Archive for June, 2007

WoW Design Improvements: Conclusion

This article is part 7 of 8 in the series WoW Design Improvements
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If you’ve followed my series on the design mistakes of World of Warcraft, you’ll likely have noticed that I haven’t spoken a single word of criticism about the game’s mechanics. Truth be told, there are things that could be tweaked here and there, but I get the impression that not only do things work very smoothly in that department, they also are pretty much what Blizzard set out to do.

I’ve criticized the game from a completely different angle, which you might have noticed by the word I repeated over and over again: community.

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WoW Design Improvements: Addons

This article is part 6 of 8 in the series WoW Design Improvements
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There is one outstanding feature in the WoW client, which can get me pretty excited, and that’s the ability to modify the client user interface with Addons.

Addons can not only modify the user interface elements already on the screen, but also add completely new functionality. Need help remembering which herbs you picked on what part of the game world? It’s there. Fancy a game of Texas Hold’em while your raid leader blathers away about the tactics to take down the next boss? Why don’t you play one?

Still, not all is good with the Addons to WoW. Here’s my take on what could be improved.

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Delicious Music

Today I did something that I had wanted to do for just about as long as this site has been online. Note that I’m not referring to this blog, which has been online for only a few weeks. I’m talking about, oh, it’ll have been 1999 or 2000 that I wanted this thing done. I wanted to get a list of my CD collection online.

The major reason for doing this hasn’t changed over the years: I wanted to give friends a way to look up whichever artist/album they were curious about. I like introducing people to new music, just as I like listening to music I’ve never heard before.

You’ll note that a new menu item Music has appeared in the menu bar at the top. Go ahead and browse!

I created the library with a wonderful program called, Delicious Library, by a company called, Delicious Monster. It’s best feature is that it’ll use your webcam to scan in barcodes on the media you want to file, and look up details on Amazon. It stores it’s data in an easy-to-parse XML file, so today I hacked a small script which generates HTML from that data.

I suspect that I’ll add a few features over time. What’s more important, though, is to fix the data in the library. Because quite frankly, a lot of the album release dates are borked.

WoW Design Improvements: Guilds

This article is part 4 of 8 in the series WoW Design Improvements

Organizing players of a game-themed virtual world into guilds or clans is just about as old as virtual worlds themselves. Since virtual worlds are places to meet people in, as opposed to games you play on your own, it seems natural to encourage the formation of communities.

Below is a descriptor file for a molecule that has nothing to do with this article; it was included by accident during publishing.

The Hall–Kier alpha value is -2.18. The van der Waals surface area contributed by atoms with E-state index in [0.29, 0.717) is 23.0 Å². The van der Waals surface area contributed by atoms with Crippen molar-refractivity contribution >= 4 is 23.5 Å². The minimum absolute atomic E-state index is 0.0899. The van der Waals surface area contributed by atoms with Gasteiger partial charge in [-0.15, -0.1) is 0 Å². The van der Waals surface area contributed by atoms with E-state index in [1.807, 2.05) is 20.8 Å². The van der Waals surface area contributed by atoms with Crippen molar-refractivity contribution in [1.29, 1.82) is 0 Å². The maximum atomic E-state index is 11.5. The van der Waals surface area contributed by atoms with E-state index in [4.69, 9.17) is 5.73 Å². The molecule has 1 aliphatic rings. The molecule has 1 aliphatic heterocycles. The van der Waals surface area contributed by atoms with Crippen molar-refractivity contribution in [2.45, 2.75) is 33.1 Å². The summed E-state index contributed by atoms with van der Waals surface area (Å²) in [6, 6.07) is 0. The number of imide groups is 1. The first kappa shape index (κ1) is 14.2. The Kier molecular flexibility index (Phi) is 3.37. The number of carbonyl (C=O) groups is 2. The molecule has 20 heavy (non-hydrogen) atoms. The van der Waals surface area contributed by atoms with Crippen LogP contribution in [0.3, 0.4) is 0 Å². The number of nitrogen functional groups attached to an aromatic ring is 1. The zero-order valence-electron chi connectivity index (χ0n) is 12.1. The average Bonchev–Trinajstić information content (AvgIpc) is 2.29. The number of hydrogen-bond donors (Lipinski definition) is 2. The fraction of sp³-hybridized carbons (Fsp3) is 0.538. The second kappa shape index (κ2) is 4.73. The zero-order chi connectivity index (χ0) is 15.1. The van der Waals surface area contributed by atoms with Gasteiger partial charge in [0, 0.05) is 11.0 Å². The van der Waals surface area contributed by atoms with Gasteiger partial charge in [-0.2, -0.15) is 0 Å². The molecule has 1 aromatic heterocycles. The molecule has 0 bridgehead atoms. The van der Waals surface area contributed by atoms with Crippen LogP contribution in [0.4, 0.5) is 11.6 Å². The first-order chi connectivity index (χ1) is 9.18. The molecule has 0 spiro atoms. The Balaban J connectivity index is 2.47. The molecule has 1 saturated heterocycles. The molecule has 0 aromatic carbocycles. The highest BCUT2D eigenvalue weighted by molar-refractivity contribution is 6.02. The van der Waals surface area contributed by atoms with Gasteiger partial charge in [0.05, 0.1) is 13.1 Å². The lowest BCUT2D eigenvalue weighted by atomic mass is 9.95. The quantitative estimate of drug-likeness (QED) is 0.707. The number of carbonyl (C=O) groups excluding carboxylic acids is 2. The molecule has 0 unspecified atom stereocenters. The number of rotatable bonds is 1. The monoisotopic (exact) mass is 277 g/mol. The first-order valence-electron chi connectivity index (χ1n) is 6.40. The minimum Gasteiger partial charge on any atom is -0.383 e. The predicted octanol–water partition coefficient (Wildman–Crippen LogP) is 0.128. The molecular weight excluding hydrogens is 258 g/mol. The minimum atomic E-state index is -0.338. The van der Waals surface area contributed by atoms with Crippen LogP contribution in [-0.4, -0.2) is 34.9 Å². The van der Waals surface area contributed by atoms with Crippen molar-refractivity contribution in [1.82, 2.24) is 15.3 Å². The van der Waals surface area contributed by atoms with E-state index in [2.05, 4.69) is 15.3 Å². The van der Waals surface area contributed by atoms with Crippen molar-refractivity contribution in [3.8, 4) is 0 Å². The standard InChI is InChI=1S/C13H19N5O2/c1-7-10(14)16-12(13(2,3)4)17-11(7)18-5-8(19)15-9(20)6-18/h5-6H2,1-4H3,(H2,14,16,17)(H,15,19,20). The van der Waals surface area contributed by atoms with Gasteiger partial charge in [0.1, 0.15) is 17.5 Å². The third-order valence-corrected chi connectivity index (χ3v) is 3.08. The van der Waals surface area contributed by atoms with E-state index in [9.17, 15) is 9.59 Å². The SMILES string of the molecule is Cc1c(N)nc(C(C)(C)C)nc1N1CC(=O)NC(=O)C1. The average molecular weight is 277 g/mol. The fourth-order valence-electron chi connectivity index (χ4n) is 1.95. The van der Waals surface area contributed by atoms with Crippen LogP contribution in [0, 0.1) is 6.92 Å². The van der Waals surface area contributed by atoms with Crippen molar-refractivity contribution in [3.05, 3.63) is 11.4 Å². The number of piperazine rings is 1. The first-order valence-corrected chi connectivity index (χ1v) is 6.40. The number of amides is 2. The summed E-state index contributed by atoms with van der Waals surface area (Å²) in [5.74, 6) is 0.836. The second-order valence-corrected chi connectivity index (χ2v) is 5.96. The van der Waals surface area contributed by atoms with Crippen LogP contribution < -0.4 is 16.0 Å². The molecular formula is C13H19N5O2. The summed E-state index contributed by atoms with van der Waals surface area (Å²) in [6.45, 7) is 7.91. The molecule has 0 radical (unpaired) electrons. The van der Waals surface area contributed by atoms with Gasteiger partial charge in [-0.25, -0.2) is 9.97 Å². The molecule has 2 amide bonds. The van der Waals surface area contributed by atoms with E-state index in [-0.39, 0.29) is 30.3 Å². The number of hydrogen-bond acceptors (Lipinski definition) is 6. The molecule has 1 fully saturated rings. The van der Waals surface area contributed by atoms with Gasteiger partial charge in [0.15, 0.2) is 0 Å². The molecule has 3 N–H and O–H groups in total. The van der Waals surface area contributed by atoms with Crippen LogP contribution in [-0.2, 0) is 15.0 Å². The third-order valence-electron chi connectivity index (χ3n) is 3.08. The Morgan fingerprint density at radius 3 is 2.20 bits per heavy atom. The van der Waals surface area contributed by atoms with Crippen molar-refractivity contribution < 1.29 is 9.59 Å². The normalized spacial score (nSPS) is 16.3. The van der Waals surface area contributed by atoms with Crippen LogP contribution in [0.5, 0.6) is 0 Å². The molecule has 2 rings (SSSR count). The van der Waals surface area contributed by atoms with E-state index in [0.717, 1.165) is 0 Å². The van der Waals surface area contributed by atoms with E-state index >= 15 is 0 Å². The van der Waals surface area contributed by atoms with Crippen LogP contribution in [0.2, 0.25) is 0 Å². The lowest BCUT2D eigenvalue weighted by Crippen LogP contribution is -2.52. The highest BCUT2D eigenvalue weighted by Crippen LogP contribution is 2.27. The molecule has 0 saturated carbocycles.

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Creating content difficult enough to be tackled by one player alone is just about the perfect way of doing just that. When people want to organize into long-lasting communities, giving them the tools to do so is not only sensible, it’s required if you want your world to survive long.

Guilds are the time-honoured approach to this, and, ignoring some kinks here and there, they work well enough. On the other hand, they’re not necessarily ideal either.

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Experts Anno 1974

I’ve been recommended the book Computer Lib, by Theodor H. Nelson1 a while ago. Well, it wasn’t exactly recommended, but I interpreted it as a recommendation. So I went and got it, a first edition, 6th reprint from 19782.

I’d barely managed to read the introduction, when I came across a quote that struck a chord, because I had written about something along the same lines a few weeks ago.

Knowledge is power and so it tends to be hoarded. Experts in any field rarely want people to understand what they do, and generally enjoy putting them down.

Thus if we say that the use of computers is dominated by a priesthood, people who spatter you with unintelligable (sic) answers and seem unwilling to give you straight ones, it is not that they are different in this respect from any other profession. Doctors, lawyers and construction engineers are the same way.

Here I go and try to explain this “expert” behaviour in reasonable terms, and other people, long before me, blame it on pure bloodymindedness. Just goes to show how much I believe in the good in people.

  1. Nelson incidentally co-developed Xanadu, a Hypertext system that predates the WWW. But it was Tim who got a knighthood. []
  2. It was first printed in 1974. []